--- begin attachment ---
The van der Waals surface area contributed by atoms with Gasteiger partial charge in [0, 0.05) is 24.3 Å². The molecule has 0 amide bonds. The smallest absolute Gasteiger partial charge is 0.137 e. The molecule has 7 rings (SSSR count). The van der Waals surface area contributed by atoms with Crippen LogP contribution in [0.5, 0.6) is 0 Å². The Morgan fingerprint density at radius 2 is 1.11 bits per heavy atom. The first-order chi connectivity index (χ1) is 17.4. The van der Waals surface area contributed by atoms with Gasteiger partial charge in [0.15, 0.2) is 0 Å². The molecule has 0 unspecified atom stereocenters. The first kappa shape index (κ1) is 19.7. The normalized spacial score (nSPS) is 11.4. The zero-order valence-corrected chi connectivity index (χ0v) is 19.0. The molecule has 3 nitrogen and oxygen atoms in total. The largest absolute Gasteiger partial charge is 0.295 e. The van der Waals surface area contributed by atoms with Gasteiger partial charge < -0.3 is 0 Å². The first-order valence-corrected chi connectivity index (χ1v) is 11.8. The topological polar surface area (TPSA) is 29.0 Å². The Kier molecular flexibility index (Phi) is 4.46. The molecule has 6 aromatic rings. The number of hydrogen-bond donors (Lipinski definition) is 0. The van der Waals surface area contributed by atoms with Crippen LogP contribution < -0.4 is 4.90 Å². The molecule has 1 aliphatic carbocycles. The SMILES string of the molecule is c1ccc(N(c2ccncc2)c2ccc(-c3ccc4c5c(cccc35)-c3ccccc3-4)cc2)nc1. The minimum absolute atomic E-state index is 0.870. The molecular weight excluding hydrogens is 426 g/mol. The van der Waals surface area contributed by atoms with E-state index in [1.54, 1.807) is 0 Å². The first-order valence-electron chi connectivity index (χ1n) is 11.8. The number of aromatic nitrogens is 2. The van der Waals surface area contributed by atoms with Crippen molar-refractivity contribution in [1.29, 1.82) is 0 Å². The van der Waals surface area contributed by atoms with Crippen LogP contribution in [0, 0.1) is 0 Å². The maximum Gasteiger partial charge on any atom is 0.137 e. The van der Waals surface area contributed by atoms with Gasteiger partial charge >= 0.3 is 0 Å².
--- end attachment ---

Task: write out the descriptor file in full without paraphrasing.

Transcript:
The van der Waals surface area contributed by atoms with Gasteiger partial charge in [0, 0.05) is 24.3 Å². The molecule has 0 amide bonds. The smallest absolute Gasteiger partial charge is 0.137 e. The molecule has 7 rings (SSSR count). The van der Waals surface area contributed by atoms with Crippen LogP contribution in [0.5, 0.6) is 0 Å². The Morgan fingerprint density at radius 2 is 1.11 bits per heavy atom. The first-order chi connectivity index (χ1) is 17.4. The van der Waals surface area contributed by atoms with Gasteiger partial charge in [0.15, 0.2) is 0 Å². The molecule has 0 unspecified atom stereocenters. The first kappa shape index (κ1) is 19.7. The normalized spacial score (nSPS) is 11.4. The zero-order valence-corrected chi connectivity index (χ0v) is 19.0. The molecule has 3 nitrogen and oxygen atoms in total. The largest absolute Gasteiger partial charge is 0.295 e. The van der Waals surface area contributed by atoms with Gasteiger partial charge < -0.3 is 0 Å². The first-order valence-corrected chi connectivity index (χ1v) is 11.8. The topological polar surface area (TPSA) is 29.0 Å². The Kier molecular flexibility index (Phi) is 4.46. The molecule has 6 aromatic rings. The number of hydrogen-bond donors (Lipinski definition) is 0. The van der Waals surface area contributed by atoms with Crippen LogP contribution < -0.4 is 4.90 Å². The molecule has 1 aliphatic carbocycles. The SMILES string of the molecule is c1ccc(N(c2ccncc2)c2ccc(-c3ccc4c5c(cccc35)-c3ccccc3-4)cc2)nc1. The minimum absolute atomic E-state index is 0.870. The molecular weight excluding hydrogens is 426 g/mol. The van der Waals surface area contributed by atoms with E-state index in [1.54, 1.807) is 0 Å². The first-order valence-electron chi connectivity index (χ1n) is 11.8. The number of aromatic nitrogens is 2. The van der Waals surface area contributed by atoms with Crippen molar-refractivity contribution in [1.29, 1.82) is 0 Å². The van der Waals surface area contributed by atoms with Crippen LogP contribution in [0, 0.1) is 0 Å². The maximum Gasteiger partial charge on any atom is 0.137 e. The van der Waals surface area contributed by atoms with Gasteiger partial charge >= 0.3 is 0 Å².